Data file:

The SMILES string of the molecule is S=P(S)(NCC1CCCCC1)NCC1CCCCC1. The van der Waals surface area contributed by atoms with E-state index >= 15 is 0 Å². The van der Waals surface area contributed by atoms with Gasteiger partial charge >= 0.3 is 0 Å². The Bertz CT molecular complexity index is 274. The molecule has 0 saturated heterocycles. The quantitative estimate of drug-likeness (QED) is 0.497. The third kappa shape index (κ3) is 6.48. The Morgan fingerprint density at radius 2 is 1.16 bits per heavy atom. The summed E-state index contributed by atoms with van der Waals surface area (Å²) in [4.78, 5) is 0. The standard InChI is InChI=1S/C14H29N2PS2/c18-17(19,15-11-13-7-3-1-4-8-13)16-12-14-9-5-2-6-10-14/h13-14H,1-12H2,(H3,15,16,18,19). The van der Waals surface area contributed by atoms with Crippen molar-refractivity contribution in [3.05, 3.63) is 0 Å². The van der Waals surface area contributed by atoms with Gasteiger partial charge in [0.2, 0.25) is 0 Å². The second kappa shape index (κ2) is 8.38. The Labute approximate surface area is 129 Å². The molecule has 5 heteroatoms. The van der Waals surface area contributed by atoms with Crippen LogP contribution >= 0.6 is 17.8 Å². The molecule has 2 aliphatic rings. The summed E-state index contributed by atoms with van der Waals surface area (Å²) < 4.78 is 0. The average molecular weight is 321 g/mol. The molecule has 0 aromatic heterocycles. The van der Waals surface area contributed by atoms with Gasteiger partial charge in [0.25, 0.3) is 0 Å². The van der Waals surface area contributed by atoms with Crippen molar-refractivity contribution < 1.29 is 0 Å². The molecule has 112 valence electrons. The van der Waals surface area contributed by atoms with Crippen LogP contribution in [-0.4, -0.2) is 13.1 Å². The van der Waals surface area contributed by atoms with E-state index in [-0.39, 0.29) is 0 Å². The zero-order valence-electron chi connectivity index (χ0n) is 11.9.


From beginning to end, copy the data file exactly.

The SMILES string of the molecule is S=P(S)(NCC1CCCCC1)NCC1CCCCC1. The van der Waals surface area contributed by atoms with E-state index >= 15 is 0 Å². The van der Waals surface area contributed by atoms with Gasteiger partial charge >= 0.3 is 0 Å². The Bertz CT molecular complexity index is 274. The molecule has 0 saturated heterocycles. The quantitative estimate of drug-likeness (QED) is 0.497. The third kappa shape index (κ3) is 6.48. The Morgan fingerprint density at radius 2 is 1.16 bits per heavy atom. The summed E-state index contributed by atoms with van der Waals surface area (Å²) in [4.78, 5) is 0. The standard InChI is InChI=1S/C14H29N2PS2/c18-17(19,15-11-13-7-3-1-4-8-13)16-12-14-9-5-2-6-10-14/h13-14H,1-12H2,(H3,15,16,18,19). The van der Waals surface area contributed by atoms with Crippen molar-refractivity contribution in [3.05, 3.63) is 0 Å². The van der Waals surface area contributed by atoms with Gasteiger partial charge in [0.2, 0.25) is 0 Å². The second kappa shape index (κ2) is 8.38. The Labute approximate surface area is 129 Å². The molecule has 5 heteroatoms. The van der Waals surface area contributed by atoms with Crippen LogP contribution >= 0.6 is 17.8 Å². The molecule has 2 aliphatic rings. The summed E-state index contributed by atoms with van der Waals surface area (Å²) < 4.78 is 0. The average molecular weight is 321 g/mol. The molecule has 0 aromatic heterocycles. The van der Waals surface area contributed by atoms with Gasteiger partial charge in [0.25, 0.3) is 0 Å². The van der Waals surface area contributed by atoms with Crippen molar-refractivity contribution < 1.29 is 0 Å². The molecule has 112 valence electrons. The van der Waals surface area contributed by atoms with Crippen LogP contribution in [-0.4, -0.2) is 13.1 Å². The van der Waals surface area contributed by atoms with E-state index in [-0.39, 0.29) is 0 Å². The zero-order valence-electron chi connectivity index (χ0n) is 11.9.